Racing Parallels; Following the Meridian Line

After being bitten by the self-supported bikepacking race bug at the Dales Divide, our own Ali Macleod decided to ditch his traditional Summer Solstice plans for something a little more demanding as part of Parallels 2021. Read on to find out how he got on following the meridian line with our colleague Jonathan.

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Ali rides along a straight road in the fens

 

In the past, as the Summer Solstice has approached, I’ve usually felt a strange mixture of emotions: a brimming excitement as summer comes to a climax, and a kind of seasonal melancholy that the days will soon be shortening. A sense of opportunity that, if not seized, will be wasted.

So each year, I mark the occasion with a gentle cycle, pedalling towards the west of England with vague ambitions to reach one of Britain’s sacred ceremonial sites – either Stonehenge or Avebury always seem fitting for a solstice celebration. Often it is my favourite weekend of the year. Beating the birdsong and setting off before dawn, pausing in the midday heat, and winding along scenic lanes, chasing long shadows into the evening light. But this year I decided to do things differently.

For the first edition of Parallels, my colleague Jonathan chose to link London and Brighton by visiting as many meridian markers as possible. For this year’s event I joined him in ‘part b’ of the challenge, following the meridian line from Grimsby (home to the most northern mainland marker without a significant detour around the Humber River) back to London. It was a chance to experience cycling through new areas of the country: the gentle gradients of the Lincolnshire Wolds and the marshland flats of the Fens. We rode adjacent to the grassy banks of the county’s drainage waterways, cutting through field after field of cabbage, pushed along by a north easterly tailwind.

Ali and Jonathan's bikes lean against a meridian marker

Ali stands near a less impressive meridian marker

Unlike my usual Solstice ride, at just shy of 300km this year would be a great opportunity to relive the experience of riding an ultra event, only without having to wake up and do it all over again the following day like I’d had to at the Dales Divide (my first and most recent experience of an ultra event). Another opportunity to grow accustomed to long rides that start early, rolling out of our accommodation as Saturday night’s drinkers stumble back in, and arriving home to a fading sun.

On the Dales Divide, I started by riding away from the finish, riding 300km through remote parts of Britain before turning around and doing it all again. But by setting out for London from Grimsby, with the knowledge that I was riding ‘a to b’, there was something comforting about every kilometre of progress being one closer to my front door. At the end of the day, there would be a warm bed rather than a damp bivvy. There would be plenty of familiar moments along the way though: satisfaction at the 100km point, dread at 200km, and survival snacks from the local off-license for the final stretch.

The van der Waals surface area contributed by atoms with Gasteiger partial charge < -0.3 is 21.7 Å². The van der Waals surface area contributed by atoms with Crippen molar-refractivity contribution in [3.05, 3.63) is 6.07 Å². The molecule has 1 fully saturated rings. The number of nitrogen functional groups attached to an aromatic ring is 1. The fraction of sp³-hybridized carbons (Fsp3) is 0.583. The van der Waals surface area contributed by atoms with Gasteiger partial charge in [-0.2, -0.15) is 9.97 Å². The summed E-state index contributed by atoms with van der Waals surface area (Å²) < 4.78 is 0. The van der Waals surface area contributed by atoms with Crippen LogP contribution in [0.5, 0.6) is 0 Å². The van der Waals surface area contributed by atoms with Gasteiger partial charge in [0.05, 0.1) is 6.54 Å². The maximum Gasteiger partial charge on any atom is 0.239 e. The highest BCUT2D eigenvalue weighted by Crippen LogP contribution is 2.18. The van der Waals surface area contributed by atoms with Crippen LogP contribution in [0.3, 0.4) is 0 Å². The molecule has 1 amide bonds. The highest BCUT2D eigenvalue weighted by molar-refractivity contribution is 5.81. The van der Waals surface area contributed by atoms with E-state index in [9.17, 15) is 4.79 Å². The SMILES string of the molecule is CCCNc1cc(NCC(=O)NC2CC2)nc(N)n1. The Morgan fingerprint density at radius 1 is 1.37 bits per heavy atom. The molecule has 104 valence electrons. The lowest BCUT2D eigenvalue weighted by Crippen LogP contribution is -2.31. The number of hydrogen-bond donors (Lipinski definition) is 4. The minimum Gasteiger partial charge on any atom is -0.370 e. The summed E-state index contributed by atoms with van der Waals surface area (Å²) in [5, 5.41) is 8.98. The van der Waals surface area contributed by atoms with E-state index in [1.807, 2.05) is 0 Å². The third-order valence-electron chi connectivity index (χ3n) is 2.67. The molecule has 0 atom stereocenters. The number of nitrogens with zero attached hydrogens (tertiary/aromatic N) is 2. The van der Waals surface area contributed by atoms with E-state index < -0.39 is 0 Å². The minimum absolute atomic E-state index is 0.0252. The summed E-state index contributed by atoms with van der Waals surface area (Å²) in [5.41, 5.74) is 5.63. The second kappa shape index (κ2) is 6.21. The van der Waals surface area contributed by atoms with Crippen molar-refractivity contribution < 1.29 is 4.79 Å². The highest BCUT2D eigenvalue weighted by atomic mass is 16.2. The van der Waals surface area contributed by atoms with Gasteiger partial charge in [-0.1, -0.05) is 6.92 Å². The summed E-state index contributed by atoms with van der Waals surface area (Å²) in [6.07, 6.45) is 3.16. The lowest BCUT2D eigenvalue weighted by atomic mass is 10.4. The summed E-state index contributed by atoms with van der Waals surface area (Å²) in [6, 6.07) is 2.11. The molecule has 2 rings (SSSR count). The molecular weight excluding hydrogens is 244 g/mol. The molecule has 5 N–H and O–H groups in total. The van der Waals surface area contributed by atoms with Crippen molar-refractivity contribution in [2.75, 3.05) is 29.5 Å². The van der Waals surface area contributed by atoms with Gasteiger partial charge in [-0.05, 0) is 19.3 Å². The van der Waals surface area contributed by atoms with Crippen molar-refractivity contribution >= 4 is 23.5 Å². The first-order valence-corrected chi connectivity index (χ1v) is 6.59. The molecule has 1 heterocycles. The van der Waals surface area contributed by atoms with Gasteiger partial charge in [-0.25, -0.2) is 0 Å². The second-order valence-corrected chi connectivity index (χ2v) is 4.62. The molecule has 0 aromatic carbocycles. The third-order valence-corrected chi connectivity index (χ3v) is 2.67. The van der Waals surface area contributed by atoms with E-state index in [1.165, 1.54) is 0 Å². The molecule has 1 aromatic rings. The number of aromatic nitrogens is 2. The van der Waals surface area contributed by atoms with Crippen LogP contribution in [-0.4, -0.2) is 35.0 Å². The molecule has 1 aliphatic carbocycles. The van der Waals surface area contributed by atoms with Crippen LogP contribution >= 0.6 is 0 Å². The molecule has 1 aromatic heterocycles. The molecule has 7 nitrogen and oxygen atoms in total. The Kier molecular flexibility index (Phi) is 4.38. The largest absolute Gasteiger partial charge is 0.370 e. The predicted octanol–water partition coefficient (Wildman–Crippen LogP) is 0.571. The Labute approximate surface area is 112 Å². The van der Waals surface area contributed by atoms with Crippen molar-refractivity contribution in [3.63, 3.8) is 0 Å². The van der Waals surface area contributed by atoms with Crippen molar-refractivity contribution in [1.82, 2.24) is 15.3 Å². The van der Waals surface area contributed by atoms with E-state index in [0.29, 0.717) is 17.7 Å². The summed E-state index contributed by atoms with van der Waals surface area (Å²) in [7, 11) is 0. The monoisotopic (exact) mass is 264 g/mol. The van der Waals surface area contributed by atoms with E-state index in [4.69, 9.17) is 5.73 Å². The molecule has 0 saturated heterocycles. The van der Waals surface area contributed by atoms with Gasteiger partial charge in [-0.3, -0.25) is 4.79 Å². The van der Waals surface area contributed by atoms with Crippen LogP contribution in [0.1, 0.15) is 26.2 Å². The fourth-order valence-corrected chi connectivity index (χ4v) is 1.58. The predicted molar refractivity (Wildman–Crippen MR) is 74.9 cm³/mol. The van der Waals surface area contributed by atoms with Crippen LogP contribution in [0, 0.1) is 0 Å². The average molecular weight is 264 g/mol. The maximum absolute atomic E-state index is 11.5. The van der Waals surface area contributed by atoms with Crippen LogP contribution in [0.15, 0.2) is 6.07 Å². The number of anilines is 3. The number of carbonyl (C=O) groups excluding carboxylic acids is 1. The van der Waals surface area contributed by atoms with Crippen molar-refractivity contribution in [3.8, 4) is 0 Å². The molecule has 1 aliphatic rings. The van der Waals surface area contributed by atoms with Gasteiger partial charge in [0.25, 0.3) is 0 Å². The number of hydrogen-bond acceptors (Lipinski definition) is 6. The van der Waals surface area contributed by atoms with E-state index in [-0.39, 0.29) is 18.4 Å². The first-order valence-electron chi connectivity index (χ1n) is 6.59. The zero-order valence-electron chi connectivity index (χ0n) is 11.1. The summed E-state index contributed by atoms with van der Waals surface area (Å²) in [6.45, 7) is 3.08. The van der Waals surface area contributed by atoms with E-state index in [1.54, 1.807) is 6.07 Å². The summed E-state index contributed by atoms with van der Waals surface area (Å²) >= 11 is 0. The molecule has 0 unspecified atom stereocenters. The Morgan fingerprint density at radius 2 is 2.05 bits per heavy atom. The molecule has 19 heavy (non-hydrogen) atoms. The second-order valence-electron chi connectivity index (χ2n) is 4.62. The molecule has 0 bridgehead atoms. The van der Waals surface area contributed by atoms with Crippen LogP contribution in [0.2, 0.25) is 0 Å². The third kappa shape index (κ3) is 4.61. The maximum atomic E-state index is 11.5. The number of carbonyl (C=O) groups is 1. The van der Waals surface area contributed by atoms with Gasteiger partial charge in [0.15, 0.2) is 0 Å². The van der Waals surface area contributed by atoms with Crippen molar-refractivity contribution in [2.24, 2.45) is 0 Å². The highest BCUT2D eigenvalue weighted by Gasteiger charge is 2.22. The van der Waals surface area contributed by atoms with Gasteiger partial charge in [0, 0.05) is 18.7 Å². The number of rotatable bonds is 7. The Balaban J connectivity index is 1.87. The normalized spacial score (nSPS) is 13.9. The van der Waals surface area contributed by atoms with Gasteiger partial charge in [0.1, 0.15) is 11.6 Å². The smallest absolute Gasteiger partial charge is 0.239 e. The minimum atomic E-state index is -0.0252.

Ali visits a local store to restock supplies mid-ride

Our route had the added logistical challenge of stopping to find the prime meridian markers. Some were obvious – outside the seaside town of Cleethorpes sits a two-tonne granite globe and a steel pavement inscription marks the longitudinal line that travels around the world from north to south. Others were more subtle – we found ourselves searching pavements and hedgerows for a variety of objects: plaques, plinths, and wooden posts. Each one a marker of reassurance that we had not strayed too far from our coordinates. This type of routing – trying to find specific points with an efficiency that meant unnecessary kilometres were not added – felt true to an audax style event, and the origins of ultra distance self-supported racing.

Our route plotting made for an incredibly direct cycle. The inaugural Parallels event had seen the Apidura community produce some impressive and creative lines on the global map; our addition was in keeping with the ‘as the crow flies’ challenge, stretching down the UK with almost no deviation from the meridian line. With route planning at the front of my mind, I was distracted throughout the day, scanning the landscape for different ideas. I mentally plotted future rides, focused on latitudinal lines, using the roads across our route symmetrically distanced and perfectly parallel to one another.

Before setting off, I had questioned my decision to substitute a relaxed Solstice journey for something more intimidating. Instead of staying up into the early hours and counting down the hours to sunrise, I woke up at an unsociable hour and tallied up a series of inconspicuous markers. But hunting them down for little to zero reward felt true to the nature of self-supported ultra distance racing, where there are no prizes and minimal recognition for quite extraordinary accomplishments. Each marker was a timely reminder to enjoy the process rather than crave the end result, and in the end, I felt exactly how I’d hoped to. This year, by experiencing the Solstice through the unusual medium of an ultra event, I had seen the day start and finish, utilising the hours of light to ride my bike in new places and with a distinctly new purpose.

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